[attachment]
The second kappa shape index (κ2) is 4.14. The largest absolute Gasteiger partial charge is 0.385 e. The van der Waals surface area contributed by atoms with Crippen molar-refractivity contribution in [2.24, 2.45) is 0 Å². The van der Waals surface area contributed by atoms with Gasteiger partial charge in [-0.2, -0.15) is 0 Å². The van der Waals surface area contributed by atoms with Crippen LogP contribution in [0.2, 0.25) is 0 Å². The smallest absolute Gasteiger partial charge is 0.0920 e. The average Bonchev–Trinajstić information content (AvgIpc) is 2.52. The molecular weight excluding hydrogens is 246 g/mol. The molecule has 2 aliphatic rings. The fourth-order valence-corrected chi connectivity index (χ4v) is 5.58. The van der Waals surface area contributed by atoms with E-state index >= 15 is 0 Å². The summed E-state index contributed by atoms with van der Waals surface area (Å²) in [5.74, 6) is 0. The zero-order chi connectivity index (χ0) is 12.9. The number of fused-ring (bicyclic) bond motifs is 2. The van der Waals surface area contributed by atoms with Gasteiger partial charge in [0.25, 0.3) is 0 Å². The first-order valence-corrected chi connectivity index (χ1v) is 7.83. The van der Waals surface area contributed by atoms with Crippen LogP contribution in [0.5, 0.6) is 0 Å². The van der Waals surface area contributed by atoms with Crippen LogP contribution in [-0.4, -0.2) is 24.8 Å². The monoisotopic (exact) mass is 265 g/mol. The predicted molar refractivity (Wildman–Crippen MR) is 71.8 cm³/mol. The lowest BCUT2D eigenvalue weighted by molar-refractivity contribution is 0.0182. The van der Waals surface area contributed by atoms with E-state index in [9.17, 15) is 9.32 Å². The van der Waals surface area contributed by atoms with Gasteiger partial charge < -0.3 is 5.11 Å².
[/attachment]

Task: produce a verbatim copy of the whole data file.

The second kappa shape index (κ2) is 4.14. The largest absolute Gasteiger partial charge is 0.385 e. The van der Waals surface area contributed by atoms with Crippen molar-refractivity contribution in [2.24, 2.45) is 0 Å². The van der Waals surface area contributed by atoms with Gasteiger partial charge in [-0.2, -0.15) is 0 Å². The van der Waals surface area contributed by atoms with Crippen LogP contribution in [0.2, 0.25) is 0 Å². The smallest absolute Gasteiger partial charge is 0.0920 e. The average Bonchev–Trinajstić information content (AvgIpc) is 2.52. The molecular weight excluding hydrogens is 246 g/mol. The molecule has 2 aliphatic rings. The fourth-order valence-corrected chi connectivity index (χ4v) is 5.58. The van der Waals surface area contributed by atoms with E-state index >= 15 is 0 Å². The summed E-state index contributed by atoms with van der Waals surface area (Å²) in [5.74, 6) is 0. The zero-order chi connectivity index (χ0) is 12.9. The number of fused-ring (bicyclic) bond motifs is 2. The van der Waals surface area contributed by atoms with Gasteiger partial charge in [0.25, 0.3) is 0 Å². The first-order valence-corrected chi connectivity index (χ1v) is 7.83. The van der Waals surface area contributed by atoms with Crippen LogP contribution in [0.5, 0.6) is 0 Å². The van der Waals surface area contributed by atoms with Crippen LogP contribution in [-0.4, -0.2) is 24.8 Å². The monoisotopic (exact) mass is 265 g/mol. The predicted molar refractivity (Wildman–Crippen MR) is 71.8 cm³/mol. The lowest BCUT2D eigenvalue weighted by molar-refractivity contribution is 0.0182. The van der Waals surface area contributed by atoms with E-state index in [9.17, 15) is 9.32 Å². The van der Waals surface area contributed by atoms with Gasteiger partial charge < -0.3 is 5.11 Å².